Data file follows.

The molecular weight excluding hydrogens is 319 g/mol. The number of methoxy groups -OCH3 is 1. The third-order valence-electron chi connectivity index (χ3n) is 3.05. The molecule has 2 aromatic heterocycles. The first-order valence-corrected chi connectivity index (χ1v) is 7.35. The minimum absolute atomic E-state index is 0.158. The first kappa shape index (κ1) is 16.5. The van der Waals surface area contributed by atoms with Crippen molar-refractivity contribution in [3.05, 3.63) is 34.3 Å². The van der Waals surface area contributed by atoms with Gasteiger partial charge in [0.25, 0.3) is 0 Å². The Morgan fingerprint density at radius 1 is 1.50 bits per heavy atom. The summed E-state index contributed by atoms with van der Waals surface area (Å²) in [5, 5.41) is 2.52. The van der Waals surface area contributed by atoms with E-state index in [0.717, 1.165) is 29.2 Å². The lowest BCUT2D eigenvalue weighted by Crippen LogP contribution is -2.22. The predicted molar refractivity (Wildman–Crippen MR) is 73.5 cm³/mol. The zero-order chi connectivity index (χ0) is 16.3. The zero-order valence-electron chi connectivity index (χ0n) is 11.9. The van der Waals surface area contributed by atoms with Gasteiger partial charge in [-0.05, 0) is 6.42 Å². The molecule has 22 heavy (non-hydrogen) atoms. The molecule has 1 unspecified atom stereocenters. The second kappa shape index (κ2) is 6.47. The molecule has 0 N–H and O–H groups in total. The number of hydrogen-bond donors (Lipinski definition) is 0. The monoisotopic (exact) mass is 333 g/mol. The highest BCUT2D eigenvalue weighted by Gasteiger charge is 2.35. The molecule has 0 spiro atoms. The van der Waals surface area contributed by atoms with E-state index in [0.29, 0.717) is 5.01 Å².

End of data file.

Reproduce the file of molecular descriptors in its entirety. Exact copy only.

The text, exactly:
The molecular weight excluding hydrogens is 319 g/mol. The number of methoxy groups -OCH3 is 1. The third-order valence-electron chi connectivity index (χ3n) is 3.05. The molecule has 2 aromatic heterocycles. The first-order valence-corrected chi connectivity index (χ1v) is 7.35. The minimum absolute atomic E-state index is 0.158. The first kappa shape index (κ1) is 16.5. The van der Waals surface area contributed by atoms with Crippen molar-refractivity contribution in [3.05, 3.63) is 34.3 Å². The van der Waals surface area contributed by atoms with Gasteiger partial charge in [0.25, 0.3) is 0 Å². The Morgan fingerprint density at radius 1 is 1.50 bits per heavy atom. The summed E-state index contributed by atoms with van der Waals surface area (Å²) in [5, 5.41) is 2.52. The van der Waals surface area contributed by atoms with E-state index in [0.717, 1.165) is 29.2 Å². The lowest BCUT2D eigenvalue weighted by Crippen LogP contribution is -2.22. The predicted molar refractivity (Wildman–Crippen MR) is 73.5 cm³/mol. The zero-order chi connectivity index (χ0) is 16.3. The zero-order valence-electron chi connectivity index (χ0n) is 11.9. The van der Waals surface area contributed by atoms with Gasteiger partial charge in [-0.05, 0) is 6.42 Å². The molecule has 22 heavy (non-hydrogen) atoms. The molecule has 1 unspecified atom stereocenters. The second kappa shape index (κ2) is 6.47. The molecule has 0 N–H and O–H groups in total. The number of hydrogen-bond donors (Lipinski definition) is 0. The monoisotopic (exact) mass is 333 g/mol. The highest BCUT2D eigenvalue weighted by Gasteiger charge is 2.35. The molecule has 0 spiro atoms. The van der Waals surface area contributed by atoms with E-state index in [0.29, 0.717) is 5.01 Å².